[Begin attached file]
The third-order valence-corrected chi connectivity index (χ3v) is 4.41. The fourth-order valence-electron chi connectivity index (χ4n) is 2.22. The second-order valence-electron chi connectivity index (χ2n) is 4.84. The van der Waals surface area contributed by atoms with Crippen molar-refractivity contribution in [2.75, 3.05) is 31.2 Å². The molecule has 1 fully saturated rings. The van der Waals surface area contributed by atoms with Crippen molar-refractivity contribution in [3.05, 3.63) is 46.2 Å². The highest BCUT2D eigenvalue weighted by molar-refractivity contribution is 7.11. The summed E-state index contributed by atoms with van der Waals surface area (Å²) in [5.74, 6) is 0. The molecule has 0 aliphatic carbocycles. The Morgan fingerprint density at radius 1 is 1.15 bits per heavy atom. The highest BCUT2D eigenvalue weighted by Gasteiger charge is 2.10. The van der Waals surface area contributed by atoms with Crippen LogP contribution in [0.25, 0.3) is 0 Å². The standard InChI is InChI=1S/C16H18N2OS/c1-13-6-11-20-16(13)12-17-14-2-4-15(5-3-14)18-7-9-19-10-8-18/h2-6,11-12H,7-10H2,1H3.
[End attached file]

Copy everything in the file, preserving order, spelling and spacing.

The third-order valence-corrected chi connectivity index (χ3v) is 4.41. The fourth-order valence-electron chi connectivity index (χ4n) is 2.22. The second-order valence-electron chi connectivity index (χ2n) is 4.84. The van der Waals surface area contributed by atoms with Crippen molar-refractivity contribution in [2.75, 3.05) is 31.2 Å². The molecule has 1 fully saturated rings. The van der Waals surface area contributed by atoms with Crippen molar-refractivity contribution in [3.05, 3.63) is 46.2 Å². The highest BCUT2D eigenvalue weighted by molar-refractivity contribution is 7.11. The summed E-state index contributed by atoms with van der Waals surface area (Å²) in [5.74, 6) is 0. The molecule has 0 aliphatic carbocycles. The Morgan fingerprint density at radius 1 is 1.15 bits per heavy atom. The highest BCUT2D eigenvalue weighted by Gasteiger charge is 2.10. The van der Waals surface area contributed by atoms with Crippen LogP contribution in [0.25, 0.3) is 0 Å². The standard InChI is InChI=1S/C16H18N2OS/c1-13-6-11-20-16(13)12-17-14-2-4-15(5-3-14)18-7-9-19-10-8-18/h2-6,11-12H,7-10H2,1H3.